The Art of Negotiation

…might be worth trying before the Art of War…

“A zeal for different opinions…have, in turn, divided mankind into parties, inflamed them with mutual animosity, and rendered them much more disposed to vex and oppress each other than to co-operate for their common good.  So strong is this propensity of mankind to fall into mutual animosities, that where no substantial occasion presents itself, the most frivolous and fanciful distinctions have been sufficient to kindle their unfriendly passions and excite their most violent conflicts.”

~ James Madison, The Federalist Papers No. 10, 23 November 1787


The Founding Fathers were big on compromise.  In general, they believed that debate was both productive and necessary for good governance.  But they also recognized that certain things just weren’t up for discussion.  After all, when you hold certain truths to be “self-evident” that pretty much makes them indisputable.  The trick is figuring out what is actually black and white (very few things) versus just another shade of grey (most things-the available palette being just a tad larger).  Unfortunately, these days that particular skill seems to have grown scarce on the ground, in Congress and in our nation as a whole (and even throughout the world).  When did we, as individuals in this society, collectively decide that only our own personal opinions or ideas counted?  When did it, rather ironically, become a positive societal value to view oneself and one’s views as the only things that could possibly ever be right?  When everything becomes black and white for everyone and all the grey disappears, of course we can only be locked in an endless cycle of conflict over just about anything.  If I want 5 clowns at the party and you want 3, it used to be that we compromised and had 4.  But these days, I want 5 clowns and I will accept nothing more or less because the only “right” amount of clowns is 5, and I cannot possibly encompass that another number of clowns nor another opinion on the proper number of clowns could ever be valid.  We are so polarized and isolated, and so sure that only our own views are not only valid, but the only ones that matter that we could all endlessly debate the number of clowns at a party.  It’s become absolutely ridiculous.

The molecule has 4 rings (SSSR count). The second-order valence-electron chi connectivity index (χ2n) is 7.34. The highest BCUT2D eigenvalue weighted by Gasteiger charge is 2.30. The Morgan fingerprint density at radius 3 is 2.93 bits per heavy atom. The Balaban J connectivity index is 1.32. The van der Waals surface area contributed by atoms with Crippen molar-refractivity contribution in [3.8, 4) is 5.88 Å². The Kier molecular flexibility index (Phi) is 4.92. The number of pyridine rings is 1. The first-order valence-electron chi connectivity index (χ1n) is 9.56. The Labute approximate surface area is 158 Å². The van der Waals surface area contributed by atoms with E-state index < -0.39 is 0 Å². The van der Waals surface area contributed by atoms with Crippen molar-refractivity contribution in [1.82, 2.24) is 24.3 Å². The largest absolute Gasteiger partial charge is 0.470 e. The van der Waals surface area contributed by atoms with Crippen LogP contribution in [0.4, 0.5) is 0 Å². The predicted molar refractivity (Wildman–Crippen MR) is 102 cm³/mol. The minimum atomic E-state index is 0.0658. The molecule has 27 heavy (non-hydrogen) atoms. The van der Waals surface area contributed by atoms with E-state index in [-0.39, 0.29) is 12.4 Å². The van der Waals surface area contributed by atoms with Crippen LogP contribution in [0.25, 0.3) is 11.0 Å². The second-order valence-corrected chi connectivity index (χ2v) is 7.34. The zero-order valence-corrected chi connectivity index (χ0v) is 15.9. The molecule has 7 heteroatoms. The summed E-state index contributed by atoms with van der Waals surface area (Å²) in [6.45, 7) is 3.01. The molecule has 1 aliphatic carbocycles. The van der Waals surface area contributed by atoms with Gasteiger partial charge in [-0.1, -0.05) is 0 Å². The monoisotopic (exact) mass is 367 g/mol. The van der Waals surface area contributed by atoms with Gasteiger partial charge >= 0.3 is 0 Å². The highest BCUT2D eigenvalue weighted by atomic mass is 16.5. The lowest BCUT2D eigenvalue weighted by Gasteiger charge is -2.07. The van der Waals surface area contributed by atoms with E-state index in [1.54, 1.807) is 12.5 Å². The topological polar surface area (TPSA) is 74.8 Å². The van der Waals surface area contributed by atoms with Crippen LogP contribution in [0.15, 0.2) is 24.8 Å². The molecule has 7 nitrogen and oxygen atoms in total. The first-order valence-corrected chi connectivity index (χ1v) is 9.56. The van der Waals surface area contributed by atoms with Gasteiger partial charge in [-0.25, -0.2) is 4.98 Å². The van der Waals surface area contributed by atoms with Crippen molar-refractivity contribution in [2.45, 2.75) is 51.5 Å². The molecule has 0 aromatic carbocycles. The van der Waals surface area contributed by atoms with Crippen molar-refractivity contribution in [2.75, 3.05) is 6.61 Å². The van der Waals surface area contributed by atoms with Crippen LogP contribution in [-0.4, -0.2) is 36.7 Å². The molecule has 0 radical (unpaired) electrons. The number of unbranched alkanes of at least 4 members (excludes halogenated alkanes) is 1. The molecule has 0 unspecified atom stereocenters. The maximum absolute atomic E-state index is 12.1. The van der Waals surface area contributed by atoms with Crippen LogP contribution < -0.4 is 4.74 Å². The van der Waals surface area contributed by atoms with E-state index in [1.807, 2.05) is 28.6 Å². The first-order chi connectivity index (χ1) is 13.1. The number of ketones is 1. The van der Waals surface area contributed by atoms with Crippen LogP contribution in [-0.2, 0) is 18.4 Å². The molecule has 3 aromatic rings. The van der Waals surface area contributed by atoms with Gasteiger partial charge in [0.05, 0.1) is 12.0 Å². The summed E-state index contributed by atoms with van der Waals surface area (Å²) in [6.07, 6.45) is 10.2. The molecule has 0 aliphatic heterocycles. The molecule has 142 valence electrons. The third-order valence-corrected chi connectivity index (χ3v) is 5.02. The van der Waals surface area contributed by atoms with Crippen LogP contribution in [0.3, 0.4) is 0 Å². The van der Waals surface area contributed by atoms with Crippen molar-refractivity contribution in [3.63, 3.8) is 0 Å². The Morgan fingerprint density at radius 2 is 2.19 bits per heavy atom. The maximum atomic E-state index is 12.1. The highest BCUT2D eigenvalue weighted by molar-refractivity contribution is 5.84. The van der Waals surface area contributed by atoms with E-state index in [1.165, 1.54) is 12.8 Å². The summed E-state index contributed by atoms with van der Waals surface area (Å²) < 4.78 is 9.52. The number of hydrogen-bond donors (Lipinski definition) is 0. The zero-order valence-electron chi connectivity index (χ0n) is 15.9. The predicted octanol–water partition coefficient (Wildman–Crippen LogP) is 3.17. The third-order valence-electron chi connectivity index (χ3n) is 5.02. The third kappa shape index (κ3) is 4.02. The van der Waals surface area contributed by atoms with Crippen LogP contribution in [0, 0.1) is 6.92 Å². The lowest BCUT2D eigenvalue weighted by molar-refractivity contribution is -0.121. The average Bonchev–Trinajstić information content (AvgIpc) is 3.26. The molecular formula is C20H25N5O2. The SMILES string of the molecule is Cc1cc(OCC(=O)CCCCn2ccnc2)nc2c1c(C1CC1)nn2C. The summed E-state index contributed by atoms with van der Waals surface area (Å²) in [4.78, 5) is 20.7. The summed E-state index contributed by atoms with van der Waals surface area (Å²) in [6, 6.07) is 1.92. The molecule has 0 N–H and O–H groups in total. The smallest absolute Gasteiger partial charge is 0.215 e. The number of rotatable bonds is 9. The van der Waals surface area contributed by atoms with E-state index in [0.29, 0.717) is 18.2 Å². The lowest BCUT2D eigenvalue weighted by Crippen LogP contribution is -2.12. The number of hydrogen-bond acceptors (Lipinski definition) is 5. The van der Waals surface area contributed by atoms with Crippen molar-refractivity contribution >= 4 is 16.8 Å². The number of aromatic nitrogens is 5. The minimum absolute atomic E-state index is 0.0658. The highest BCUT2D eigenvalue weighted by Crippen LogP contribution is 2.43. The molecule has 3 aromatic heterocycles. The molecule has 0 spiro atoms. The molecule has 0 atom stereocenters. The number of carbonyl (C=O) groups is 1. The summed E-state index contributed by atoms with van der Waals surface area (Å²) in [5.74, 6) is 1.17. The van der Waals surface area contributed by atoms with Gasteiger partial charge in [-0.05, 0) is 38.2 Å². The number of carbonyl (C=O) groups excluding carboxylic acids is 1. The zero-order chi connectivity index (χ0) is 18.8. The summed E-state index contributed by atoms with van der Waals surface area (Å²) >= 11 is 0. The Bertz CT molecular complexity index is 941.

Everyone likes to get their own way.  Everyone likes to be right.  But when two or more people come together to accomplish something be it clowns at birthday parties or governing a nation, then there is no possible way everyone will get their way all the time.  And as far as the inherent “rightness” of opinions goes, when everyone has one they can’t all possibly be right.  Real negotiations are challenging because sometimes they mean compromising, or even giving in.  Sometimes it means compromising things that might be very important to us.  Sometimes it means giving up on our own view to allow someone else to have their way entirely so that we can have our way in something else.  And dare I say it, that sometimes it means looking at something and recognizing that we might have been wrong or that someone else’s way might actually be better.  It’s funny, because we like our leaders, our representatives, to be decisive and strong, and we publicly ridicule those who show any willingness or ability to alter their own opinions.  We prize some personality traits that make compromising less of a likelihood, and yet, we want these people to actually generate a functional government!   No wonder our system seems perpetually broken, ready to go off one cliff or another.  We have forgotten that true strength also means being able to bend without breaking.


Res Publica


Documentation without Representation:

James Madison, The Federalist Papers No. 10, 23 November 1787 (emphasis added by me)

Electronic Text Courtesy of the Avalon Project at Yale Law School

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